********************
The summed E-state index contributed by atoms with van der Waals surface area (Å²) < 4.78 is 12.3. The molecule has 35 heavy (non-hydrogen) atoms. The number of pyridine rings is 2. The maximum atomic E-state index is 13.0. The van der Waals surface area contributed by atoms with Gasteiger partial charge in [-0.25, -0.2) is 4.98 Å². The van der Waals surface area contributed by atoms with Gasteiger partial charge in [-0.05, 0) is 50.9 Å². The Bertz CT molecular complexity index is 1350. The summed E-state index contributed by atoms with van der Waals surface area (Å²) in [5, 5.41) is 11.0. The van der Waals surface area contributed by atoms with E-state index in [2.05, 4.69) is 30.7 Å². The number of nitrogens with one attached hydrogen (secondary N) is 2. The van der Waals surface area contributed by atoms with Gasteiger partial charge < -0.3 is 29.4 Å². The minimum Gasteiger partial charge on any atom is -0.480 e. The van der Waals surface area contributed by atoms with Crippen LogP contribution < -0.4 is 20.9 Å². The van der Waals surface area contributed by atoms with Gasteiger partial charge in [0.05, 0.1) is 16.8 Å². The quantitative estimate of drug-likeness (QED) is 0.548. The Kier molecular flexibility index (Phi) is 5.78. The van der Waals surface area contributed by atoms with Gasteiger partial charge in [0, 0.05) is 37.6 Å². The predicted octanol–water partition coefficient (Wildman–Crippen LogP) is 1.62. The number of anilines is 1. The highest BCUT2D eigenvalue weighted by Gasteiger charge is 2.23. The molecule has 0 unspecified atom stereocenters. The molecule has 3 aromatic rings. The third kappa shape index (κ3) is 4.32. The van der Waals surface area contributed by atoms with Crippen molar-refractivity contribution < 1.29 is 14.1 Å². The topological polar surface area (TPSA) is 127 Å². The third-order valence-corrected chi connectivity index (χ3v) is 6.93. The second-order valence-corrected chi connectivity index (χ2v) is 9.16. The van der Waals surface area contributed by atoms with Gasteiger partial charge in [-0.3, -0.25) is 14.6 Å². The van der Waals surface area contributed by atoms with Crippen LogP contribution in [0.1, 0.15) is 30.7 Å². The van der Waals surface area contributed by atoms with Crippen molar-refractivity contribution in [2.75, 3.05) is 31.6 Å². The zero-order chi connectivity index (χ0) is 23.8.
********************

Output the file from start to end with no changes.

The summed E-state index contributed by atoms with van der Waals surface area (Å²) < 4.78 is 12.3. The molecule has 35 heavy (non-hydrogen) atoms. The number of pyridine rings is 2. The maximum atomic E-state index is 13.0. The van der Waals surface area contributed by atoms with Gasteiger partial charge in [-0.25, -0.2) is 4.98 Å². The van der Waals surface area contributed by atoms with Gasteiger partial charge in [-0.05, 0) is 50.9 Å². The Bertz CT molecular complexity index is 1350. The summed E-state index contributed by atoms with van der Waals surface area (Å²) in [5, 5.41) is 11.0. The van der Waals surface area contributed by atoms with E-state index in [2.05, 4.69) is 30.7 Å². The number of nitrogens with one attached hydrogen (secondary N) is 2. The van der Waals surface area contributed by atoms with Gasteiger partial charge < -0.3 is 29.4 Å². The minimum Gasteiger partial charge on any atom is -0.480 e. The van der Waals surface area contributed by atoms with Crippen LogP contribution < -0.4 is 20.9 Å². The van der Waals surface area contributed by atoms with Gasteiger partial charge in [0.05, 0.1) is 16.8 Å². The quantitative estimate of drug-likeness (QED) is 0.548. The Kier molecular flexibility index (Phi) is 5.78. The van der Waals surface area contributed by atoms with Gasteiger partial charge in [0, 0.05) is 37.6 Å². The predicted octanol–water partition coefficient (Wildman–Crippen LogP) is 1.62. The number of anilines is 1. The highest BCUT2D eigenvalue weighted by Gasteiger charge is 2.23. The molecule has 0 unspecified atom stereocenters. The molecule has 3 aromatic rings. The third kappa shape index (κ3) is 4.32. The van der Waals surface area contributed by atoms with Crippen molar-refractivity contribution < 1.29 is 14.1 Å². The topological polar surface area (TPSA) is 127 Å². The third-order valence-corrected chi connectivity index (χ3v) is 6.93. The second-order valence-corrected chi connectivity index (χ2v) is 9.16. The van der Waals surface area contributed by atoms with Gasteiger partial charge in [-0.3, -0.25) is 14.6 Å². The van der Waals surface area contributed by atoms with Crippen LogP contribution in [0.1, 0.15) is 30.7 Å². The van der Waals surface area contributed by atoms with Crippen molar-refractivity contribution in [2.75, 3.05) is 31.6 Å². The zero-order chi connectivity index (χ0) is 23.8.